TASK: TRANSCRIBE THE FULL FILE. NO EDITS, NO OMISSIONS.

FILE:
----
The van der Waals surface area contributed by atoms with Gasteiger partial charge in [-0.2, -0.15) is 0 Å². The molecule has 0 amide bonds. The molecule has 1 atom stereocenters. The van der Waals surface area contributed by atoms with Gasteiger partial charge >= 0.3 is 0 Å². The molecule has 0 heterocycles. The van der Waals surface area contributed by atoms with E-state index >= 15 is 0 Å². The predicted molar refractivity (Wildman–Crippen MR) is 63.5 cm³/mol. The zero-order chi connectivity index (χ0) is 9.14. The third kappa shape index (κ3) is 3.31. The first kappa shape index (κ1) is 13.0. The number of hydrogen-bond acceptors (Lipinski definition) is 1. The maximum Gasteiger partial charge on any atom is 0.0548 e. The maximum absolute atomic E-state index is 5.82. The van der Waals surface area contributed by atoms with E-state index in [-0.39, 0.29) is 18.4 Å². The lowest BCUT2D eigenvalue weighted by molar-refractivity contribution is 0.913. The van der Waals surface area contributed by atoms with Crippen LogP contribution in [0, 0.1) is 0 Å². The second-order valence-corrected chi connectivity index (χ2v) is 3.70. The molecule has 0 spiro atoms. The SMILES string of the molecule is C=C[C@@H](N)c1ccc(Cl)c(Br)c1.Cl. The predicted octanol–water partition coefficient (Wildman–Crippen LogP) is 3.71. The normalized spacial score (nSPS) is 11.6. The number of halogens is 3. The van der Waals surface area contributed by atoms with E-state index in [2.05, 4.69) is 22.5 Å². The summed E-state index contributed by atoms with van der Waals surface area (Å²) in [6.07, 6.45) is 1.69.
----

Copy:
The van der Waals surface area contributed by atoms with Gasteiger partial charge in [-0.2, -0.15) is 0 Å². The molecule has 0 amide bonds. The molecule has 1 atom stereocenters. The van der Waals surface area contributed by atoms with Gasteiger partial charge >= 0.3 is 0 Å². The molecule has 0 heterocycles. The van der Waals surface area contributed by atoms with E-state index >= 15 is 0 Å². The predicted molar refractivity (Wildman–Crippen MR) is 63.5 cm³/mol. The zero-order chi connectivity index (χ0) is 9.14. The third kappa shape index (κ3) is 3.31. The first kappa shape index (κ1) is 13.0. The number of hydrogen-bond acceptors (Lipinski definition) is 1. The maximum Gasteiger partial charge on any atom is 0.0548 e. The maximum absolute atomic E-state index is 5.82. The van der Waals surface area contributed by atoms with E-state index in [-0.39, 0.29) is 18.4 Å². The lowest BCUT2D eigenvalue weighted by molar-refractivity contribution is 0.913. The van der Waals surface area contributed by atoms with Crippen LogP contribution in [0, 0.1) is 0 Å². The second-order valence-corrected chi connectivity index (χ2v) is 3.70. The molecule has 0 spiro atoms. The SMILES string of the molecule is C=C[C@@H](N)c1ccc(Cl)c(Br)c1.Cl. The predicted octanol–water partition coefficient (Wildman–Crippen LogP) is 3.71. The normalized spacial score (nSPS) is 11.6. The number of halogens is 3. The van der Waals surface area contributed by atoms with E-state index in [2.05, 4.69) is 22.5 Å². The summed E-state index contributed by atoms with van der Waals surface area (Å²) in [6.07, 6.45) is 1.69.